Photos of the Province of Gelderland, the Netherlands

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The Province of Gelderland

Gelderland, named after the County of Gelre, dating back to the early 13th Century, is the largest province of the Netherlands, with a total area of 5,137 kmĀ². It can roughly be divided into three regions: the Veluwe in the north, the Betuwe in the southwest and the Achterhoek (literally meaning the "back corner") or Graafschap (which originally means earldom or county) in the east.

Farm near Barneveld
Farm, near Lunteren
Maranatha church
Grotestraat, Ede
Shepherd near Ede
Cannenburg castle
Near Vaassen
 Sint Stevenspoortje
Houses, Tiengeboden
Uiterwaarden, Nijmegen
View to the Waal
New roofing thatch
Old church, Ooij
'Eastern village'
'Palace of Pontius Pilatus'
Museumpark Orientalis gate
Farm house
Old City, Nijmegen
Waaggebouw, Nijmegen
Kerkboog, Nijmegen
Farms in Vormer
House in Leur
Stately home. Leur

The river Rijn (Rhine) traverses Gelderland from east to west and branches into the Waal, continuing west, and the IJssel, turning north. The river Maas (Meuse) marks the boundary with the province of Noord-Brabant. The total number of inhabitants of Gelderland is just under 2 million.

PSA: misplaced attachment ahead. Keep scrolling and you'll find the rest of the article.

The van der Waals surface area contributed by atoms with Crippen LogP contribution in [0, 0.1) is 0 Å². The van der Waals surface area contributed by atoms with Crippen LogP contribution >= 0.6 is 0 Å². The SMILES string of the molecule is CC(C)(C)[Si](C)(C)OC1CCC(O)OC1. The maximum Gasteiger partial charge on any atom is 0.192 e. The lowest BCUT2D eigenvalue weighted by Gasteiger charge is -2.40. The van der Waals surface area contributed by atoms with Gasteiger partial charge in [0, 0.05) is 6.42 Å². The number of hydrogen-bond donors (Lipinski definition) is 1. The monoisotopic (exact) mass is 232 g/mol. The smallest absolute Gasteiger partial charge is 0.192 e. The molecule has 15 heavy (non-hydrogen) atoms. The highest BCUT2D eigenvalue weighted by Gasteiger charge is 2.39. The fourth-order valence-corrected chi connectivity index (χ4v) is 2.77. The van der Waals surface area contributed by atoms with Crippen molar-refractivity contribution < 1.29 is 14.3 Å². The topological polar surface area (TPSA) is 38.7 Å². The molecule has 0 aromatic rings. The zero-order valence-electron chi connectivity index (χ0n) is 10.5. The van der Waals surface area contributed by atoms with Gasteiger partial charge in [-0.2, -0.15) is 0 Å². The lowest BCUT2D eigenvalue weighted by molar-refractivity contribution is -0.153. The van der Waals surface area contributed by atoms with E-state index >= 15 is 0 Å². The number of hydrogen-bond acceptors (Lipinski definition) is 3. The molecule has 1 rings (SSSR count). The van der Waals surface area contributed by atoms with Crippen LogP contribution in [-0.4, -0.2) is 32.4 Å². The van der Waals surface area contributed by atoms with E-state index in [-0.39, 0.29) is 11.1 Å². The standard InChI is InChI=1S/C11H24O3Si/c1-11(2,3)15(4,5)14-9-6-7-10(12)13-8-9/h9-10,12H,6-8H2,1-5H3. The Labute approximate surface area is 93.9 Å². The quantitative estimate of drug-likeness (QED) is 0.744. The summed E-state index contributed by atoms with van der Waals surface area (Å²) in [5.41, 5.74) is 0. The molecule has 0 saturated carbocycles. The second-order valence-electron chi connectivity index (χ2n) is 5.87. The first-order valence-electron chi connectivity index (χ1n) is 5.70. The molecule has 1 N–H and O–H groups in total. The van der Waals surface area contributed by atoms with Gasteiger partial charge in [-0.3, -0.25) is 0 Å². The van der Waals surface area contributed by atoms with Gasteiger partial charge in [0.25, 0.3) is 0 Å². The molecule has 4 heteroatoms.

Arnhem is Gelderland's capital; other important towns are the old city of Nijmegen, dating back to the time of Charlemagne in the 8th Century and built on hills along the Waal river; Apeldoorn, surrounded by nature areas; and smaller towns like Zutphen, an old, well preserved town along the IJssel river; Harderwijk, a Zuiderzee town, now situated on the Flevomeer, the lake between the mainland and the new Flevopolders; Tiel, one of the oldest commercial towns and the centre of the fruit cultivation; and Doetinchem, an important regional and industrial centre. Around the small town of Ede, in the west of the province, are extensive heather fields and it is traditionally a centre of sheep breeding.

Gelderland has a lot to offer for the visitor, extensive nature areas and historical towns; it is ideally explored by bicycle: everywhere are well signposted bicycle paths and the tourist offices (VVV) have free maps with descriptions of the routes that may be followed. The province can roughly be divided into three regions: the Veluwe, a nature area with what amounts to the largest continuous forest area of the Netherlands; the Betuwe, an agricultural region famous for its fruit cultivation; and the Achterhoek, a mainly agricultural region in the east of the province.